The U.S., United Kingdom, France, Qatar, Saudi Arabia and Turkey jumped on the opportunity to organize, arm and finance rebels to form the Free Syrian Army — the so-called “moderate” Syrian rebels — through the Friends of Syria pact, as outlined in the State Department plans to destabilize Syria from 2006. (Just a few months ago, WikiLeaks confirmed this when it released Saudi intelligence that revealed Turkey, Qatar and Saudi Arabia had been working together to arm and finance rebels to overthrow the Syrian government since 2012.)
MintPress released a video in 2014 outlining how the arming of the FSA led to the rise of ISIS. The FSA is allied with ISIS’ equally brutal rival Jabhat al-Nusra, an al-Qaida affiliate in Syria, also known as the Nusra Front. A Pentagon report obtained via FOIA requests details the government’s awareness that supporting rebels would lead to such a consequence.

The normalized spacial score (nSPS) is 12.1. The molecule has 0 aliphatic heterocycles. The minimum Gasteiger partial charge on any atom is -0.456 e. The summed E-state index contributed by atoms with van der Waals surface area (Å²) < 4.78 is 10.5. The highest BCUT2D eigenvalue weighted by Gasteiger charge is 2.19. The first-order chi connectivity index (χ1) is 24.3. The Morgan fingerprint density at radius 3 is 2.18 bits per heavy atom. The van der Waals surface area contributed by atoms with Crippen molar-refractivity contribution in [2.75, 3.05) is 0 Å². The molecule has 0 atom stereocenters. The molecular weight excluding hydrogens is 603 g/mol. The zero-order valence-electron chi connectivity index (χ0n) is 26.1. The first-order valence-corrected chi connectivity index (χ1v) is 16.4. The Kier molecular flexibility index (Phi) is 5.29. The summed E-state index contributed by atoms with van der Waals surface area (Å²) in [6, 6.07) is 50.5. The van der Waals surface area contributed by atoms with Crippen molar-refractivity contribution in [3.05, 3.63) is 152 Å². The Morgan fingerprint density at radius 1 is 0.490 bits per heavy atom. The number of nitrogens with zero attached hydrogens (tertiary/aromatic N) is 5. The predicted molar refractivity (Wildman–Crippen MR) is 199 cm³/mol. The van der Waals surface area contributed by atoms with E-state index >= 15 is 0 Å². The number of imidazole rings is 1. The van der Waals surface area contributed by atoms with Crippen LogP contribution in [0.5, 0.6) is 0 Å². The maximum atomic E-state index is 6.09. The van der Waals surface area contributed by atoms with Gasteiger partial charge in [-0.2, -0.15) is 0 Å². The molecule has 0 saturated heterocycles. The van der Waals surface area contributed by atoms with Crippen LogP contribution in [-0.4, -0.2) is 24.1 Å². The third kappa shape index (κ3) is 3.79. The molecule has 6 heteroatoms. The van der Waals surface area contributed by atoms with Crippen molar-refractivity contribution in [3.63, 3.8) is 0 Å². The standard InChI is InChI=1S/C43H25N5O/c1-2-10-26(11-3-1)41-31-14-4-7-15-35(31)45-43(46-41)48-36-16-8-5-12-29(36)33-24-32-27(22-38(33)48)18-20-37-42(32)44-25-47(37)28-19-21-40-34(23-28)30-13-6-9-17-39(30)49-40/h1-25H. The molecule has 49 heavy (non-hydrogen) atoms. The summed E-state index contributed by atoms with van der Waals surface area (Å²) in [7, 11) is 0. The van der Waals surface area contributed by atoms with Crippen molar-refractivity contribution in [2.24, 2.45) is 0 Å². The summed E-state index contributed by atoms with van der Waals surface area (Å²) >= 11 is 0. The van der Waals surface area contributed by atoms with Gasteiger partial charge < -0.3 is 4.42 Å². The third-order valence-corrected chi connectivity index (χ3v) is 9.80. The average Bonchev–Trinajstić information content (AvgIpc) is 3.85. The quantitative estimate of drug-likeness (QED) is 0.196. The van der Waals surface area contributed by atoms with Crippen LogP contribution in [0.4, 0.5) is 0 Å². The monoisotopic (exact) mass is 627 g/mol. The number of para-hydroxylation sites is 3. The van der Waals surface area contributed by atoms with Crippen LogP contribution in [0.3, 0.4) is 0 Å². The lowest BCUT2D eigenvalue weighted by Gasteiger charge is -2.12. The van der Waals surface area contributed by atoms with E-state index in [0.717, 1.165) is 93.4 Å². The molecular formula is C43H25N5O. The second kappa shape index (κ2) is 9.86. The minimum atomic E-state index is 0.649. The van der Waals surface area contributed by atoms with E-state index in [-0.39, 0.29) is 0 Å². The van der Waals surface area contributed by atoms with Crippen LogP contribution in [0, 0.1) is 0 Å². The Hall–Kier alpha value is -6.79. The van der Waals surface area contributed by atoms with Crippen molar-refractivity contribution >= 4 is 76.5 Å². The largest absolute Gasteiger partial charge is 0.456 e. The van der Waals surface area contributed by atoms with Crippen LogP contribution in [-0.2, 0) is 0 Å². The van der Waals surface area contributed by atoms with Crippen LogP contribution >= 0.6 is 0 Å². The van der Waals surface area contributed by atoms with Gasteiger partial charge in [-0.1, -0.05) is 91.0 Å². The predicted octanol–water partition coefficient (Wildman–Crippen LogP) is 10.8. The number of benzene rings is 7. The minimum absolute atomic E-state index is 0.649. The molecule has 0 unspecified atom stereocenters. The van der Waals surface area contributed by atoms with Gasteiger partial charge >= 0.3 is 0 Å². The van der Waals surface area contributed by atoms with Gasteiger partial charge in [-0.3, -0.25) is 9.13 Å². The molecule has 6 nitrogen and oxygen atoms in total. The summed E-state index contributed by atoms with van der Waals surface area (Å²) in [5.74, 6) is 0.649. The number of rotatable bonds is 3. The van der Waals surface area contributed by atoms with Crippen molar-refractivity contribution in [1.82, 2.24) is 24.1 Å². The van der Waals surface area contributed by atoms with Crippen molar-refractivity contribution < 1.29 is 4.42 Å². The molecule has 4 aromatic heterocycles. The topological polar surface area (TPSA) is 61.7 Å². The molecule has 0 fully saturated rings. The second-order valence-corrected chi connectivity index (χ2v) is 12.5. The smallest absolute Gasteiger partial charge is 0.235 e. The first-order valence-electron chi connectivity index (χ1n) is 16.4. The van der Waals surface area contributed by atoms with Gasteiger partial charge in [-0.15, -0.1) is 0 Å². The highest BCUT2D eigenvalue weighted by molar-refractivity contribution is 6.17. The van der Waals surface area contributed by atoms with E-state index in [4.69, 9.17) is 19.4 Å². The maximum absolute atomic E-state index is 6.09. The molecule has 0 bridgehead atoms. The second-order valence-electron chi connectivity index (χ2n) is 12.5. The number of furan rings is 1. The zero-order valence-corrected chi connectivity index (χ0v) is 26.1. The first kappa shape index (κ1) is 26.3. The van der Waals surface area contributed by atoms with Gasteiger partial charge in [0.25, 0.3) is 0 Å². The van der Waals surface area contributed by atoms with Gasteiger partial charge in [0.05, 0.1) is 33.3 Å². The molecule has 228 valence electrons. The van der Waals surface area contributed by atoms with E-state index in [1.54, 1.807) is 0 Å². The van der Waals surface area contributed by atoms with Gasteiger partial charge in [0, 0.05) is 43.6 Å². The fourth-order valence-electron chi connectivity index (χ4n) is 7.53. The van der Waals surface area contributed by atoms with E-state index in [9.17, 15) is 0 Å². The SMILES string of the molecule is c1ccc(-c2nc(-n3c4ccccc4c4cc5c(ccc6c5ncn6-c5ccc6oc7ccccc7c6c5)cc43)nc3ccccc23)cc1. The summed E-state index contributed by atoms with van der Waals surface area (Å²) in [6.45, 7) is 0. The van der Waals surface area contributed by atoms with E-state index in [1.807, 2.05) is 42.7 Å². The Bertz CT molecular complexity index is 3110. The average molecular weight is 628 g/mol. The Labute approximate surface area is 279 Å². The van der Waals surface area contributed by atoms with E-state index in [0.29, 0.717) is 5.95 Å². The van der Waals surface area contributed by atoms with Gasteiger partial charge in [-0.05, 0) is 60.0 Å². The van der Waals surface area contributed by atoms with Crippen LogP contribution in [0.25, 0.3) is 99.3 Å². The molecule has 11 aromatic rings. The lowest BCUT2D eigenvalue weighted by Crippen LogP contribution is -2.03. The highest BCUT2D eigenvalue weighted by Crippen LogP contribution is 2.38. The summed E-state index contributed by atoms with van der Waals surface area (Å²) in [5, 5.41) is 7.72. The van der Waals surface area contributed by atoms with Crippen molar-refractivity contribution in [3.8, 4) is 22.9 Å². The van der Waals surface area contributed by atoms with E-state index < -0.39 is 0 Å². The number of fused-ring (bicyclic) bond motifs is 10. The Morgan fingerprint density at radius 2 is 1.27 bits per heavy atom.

Watch The Origins Of The Rise Of ISIS Lie In US Arming The FSA:
The true agenda behind the hijacking of the Syrian revolt quickly became evident, with talking heads inserting Syria’s alliance with Iran as a threat to the security and interests of the U.S. and its allies in the region. (The Syrian government is a major arms, oil and gas, and weapons ally of Iran and Lebanon’s resistance political group Hezbollah.)
But it’s important to note the timing: This coalition and meddling in Syria emerged immediately on the heels of discussions of an Iran-Iraq-Syria gas pipeline that was to be built between 2014 and 2016 from Iran’s giant South Pars field through Iraq and Syria. Through a possible extension to Lebanon, it would eventually reach Europe, the target export market.